Above all of these, we can also celebrate a special day just for us lefties. It is on August 13, called the International Left Handers’ Day, a day that we pride ourselves for being left-handed.

Amid the mentioned superior qualities are the downsides of being left-handed: easily scared, frequent drinkers, and possess higher risk of insomnia and psychosis.


A research presented at an annual conference of The British Psychological Society tells that people with dominant left hands tend to be more affected by fear more than people who use their right hands. They did an experiment which made a group of people watch an eight-minute clip from Silence of the Lambs. The lefties were far more likely to show signs of post-traumatic stress disorder than righties. (But come on, Silence of the lambs is indeed scary.)

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Frequent drinkers

A survey of more than 25,000 people from 12 countries concluded that left-handed people drink more frequently than their right-handed counterparts. It’s because the side of the brain the lefties usually use has a lower tolerance to alcohol.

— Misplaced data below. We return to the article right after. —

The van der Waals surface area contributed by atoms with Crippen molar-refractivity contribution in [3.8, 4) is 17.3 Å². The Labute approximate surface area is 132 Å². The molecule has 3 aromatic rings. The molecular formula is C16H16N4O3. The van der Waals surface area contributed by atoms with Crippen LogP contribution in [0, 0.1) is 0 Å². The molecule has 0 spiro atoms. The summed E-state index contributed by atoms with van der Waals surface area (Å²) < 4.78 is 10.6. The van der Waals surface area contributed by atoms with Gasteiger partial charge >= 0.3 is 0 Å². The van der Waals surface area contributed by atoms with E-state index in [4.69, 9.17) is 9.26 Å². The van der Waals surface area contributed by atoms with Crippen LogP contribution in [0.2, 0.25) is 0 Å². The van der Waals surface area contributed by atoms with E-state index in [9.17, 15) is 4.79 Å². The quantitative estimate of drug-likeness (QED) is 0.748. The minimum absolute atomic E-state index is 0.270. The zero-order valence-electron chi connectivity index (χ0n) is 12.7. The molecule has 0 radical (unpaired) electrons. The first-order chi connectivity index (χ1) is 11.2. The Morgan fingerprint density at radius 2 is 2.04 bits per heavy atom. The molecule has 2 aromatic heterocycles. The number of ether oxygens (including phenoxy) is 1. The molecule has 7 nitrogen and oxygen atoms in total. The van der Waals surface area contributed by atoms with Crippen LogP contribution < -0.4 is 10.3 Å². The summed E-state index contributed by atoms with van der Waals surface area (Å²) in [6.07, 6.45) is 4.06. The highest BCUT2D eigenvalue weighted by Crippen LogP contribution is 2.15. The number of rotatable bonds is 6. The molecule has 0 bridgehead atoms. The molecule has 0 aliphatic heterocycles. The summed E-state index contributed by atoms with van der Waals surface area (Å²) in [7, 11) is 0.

Engineers indeed enjoy a couple of beers here and there after work. The lefties must be the ones calling the group to destress. Not a bad thing at all, I guess?

Higher risk of insomnia, psychosis

Yale University researchers concluded that around 40% of schizophrenic patients were left-handed, suggesting that brain laterality plays a role. It doesn’t have to be like that for engineers, hopefully.

But insomnia is pretty much part of the engineers’ system – pulling all-nighters is pretty normal. Psychosis isn’t, though.


In this world basically designed for and by the righties, we have these struggles that we encounter almost everyday.

Every lefty’s classroom enemy: the desks of the chairs.

The swipe of the credit and key cards is on the other side. Always.

Source: Huffington Post
Source: Huffington Post

You always bump elbows with righties in your class the whole time of your childhood. But you make a great friend to them anyway.

Source: Pinterest
Source: Pinterest

The crappy baseball mitt that is never left-handed. Ugh.

Source: Blowout Cards
Source: Blowout Cards (The left-handed engineer)

You wanted to mimic Jimi Hendrix, who is a southpaw, by the way, but you can’t. Your friends all have right-handed guitars.

Source: Favim
Source: Favim

Lo and behold, the modern day torture device. Household scissors just don’t fit for us.

Source: Tumblr
Source: Tumblr (The left-handed engineer)

You can never write on side-bound spiral notebooks without ever touching the spirals. It sucks.

Source: Tumblr
Source: Tumblr (The left-handed engineer)

You wanted to reach the numbers pad on the keyboard but it is too far away.

Ultimately, the lefty’s worst nightmare.

Source: Jet Pens
Source: Jet Pens (The left-handed engineer)
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Engr. Amy Aguirre
Civil Engineer, fashion model & GineersNow TV host. Speaks Spanish, English and Portuguese fluently. Based in Melbourne and Manila. Follow me on Linkedin